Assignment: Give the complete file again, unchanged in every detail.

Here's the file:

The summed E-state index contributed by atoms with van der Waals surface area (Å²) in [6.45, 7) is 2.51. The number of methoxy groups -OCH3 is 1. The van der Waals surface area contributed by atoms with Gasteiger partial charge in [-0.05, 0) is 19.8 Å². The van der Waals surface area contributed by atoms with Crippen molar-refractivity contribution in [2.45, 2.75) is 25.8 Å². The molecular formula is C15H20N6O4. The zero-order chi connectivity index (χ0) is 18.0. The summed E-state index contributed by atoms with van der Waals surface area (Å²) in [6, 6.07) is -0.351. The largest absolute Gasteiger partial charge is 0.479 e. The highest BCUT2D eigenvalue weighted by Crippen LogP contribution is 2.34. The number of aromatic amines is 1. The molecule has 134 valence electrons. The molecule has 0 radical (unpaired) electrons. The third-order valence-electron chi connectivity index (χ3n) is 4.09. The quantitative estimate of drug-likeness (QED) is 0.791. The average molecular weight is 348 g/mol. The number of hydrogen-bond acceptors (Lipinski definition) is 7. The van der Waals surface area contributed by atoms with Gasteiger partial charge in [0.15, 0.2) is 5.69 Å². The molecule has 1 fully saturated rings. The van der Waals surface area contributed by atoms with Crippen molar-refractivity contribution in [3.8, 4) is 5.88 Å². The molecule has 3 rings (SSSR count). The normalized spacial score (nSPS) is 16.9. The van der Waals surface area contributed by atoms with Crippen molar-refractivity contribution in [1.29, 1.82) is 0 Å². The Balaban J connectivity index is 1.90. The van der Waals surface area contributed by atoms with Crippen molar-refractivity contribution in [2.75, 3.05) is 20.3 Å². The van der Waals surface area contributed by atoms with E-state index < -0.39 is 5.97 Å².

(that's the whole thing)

The summed E-state index contributed by atoms with van der Waals surface area (Å²) in [6.45, 7) is 2.51. The number of methoxy groups -OCH3 is 1. The van der Waals surface area contributed by atoms with Gasteiger partial charge in [-0.05, 0) is 19.8 Å². The van der Waals surface area contributed by atoms with Crippen molar-refractivity contribution in [2.45, 2.75) is 25.8 Å². The molecular formula is C15H20N6O4. The zero-order chi connectivity index (χ0) is 18.0. The summed E-state index contributed by atoms with van der Waals surface area (Å²) in [6, 6.07) is -0.351. The largest absolute Gasteiger partial charge is 0.479 e. The highest BCUT2D eigenvalue weighted by Crippen LogP contribution is 2.34. The number of aromatic amines is 1. The molecule has 134 valence electrons. The molecule has 0 radical (unpaired) electrons. The third-order valence-electron chi connectivity index (χ3n) is 4.09. The quantitative estimate of drug-likeness (QED) is 0.791. The average molecular weight is 348 g/mol. The number of hydrogen-bond acceptors (Lipinski definition) is 7. The van der Waals surface area contributed by atoms with Gasteiger partial charge in [0.15, 0.2) is 5.69 Å². The molecule has 1 fully saturated rings. The van der Waals surface area contributed by atoms with Crippen molar-refractivity contribution in [3.8, 4) is 5.88 Å². The molecule has 3 rings (SSSR count). The normalized spacial score (nSPS) is 16.9. The van der Waals surface area contributed by atoms with Crippen molar-refractivity contribution in [1.29, 1.82) is 0 Å². The Balaban J connectivity index is 1.90. The van der Waals surface area contributed by atoms with Crippen molar-refractivity contribution in [2.75, 3.05) is 20.3 Å². The van der Waals surface area contributed by atoms with E-state index < -0.39 is 5.97 Å².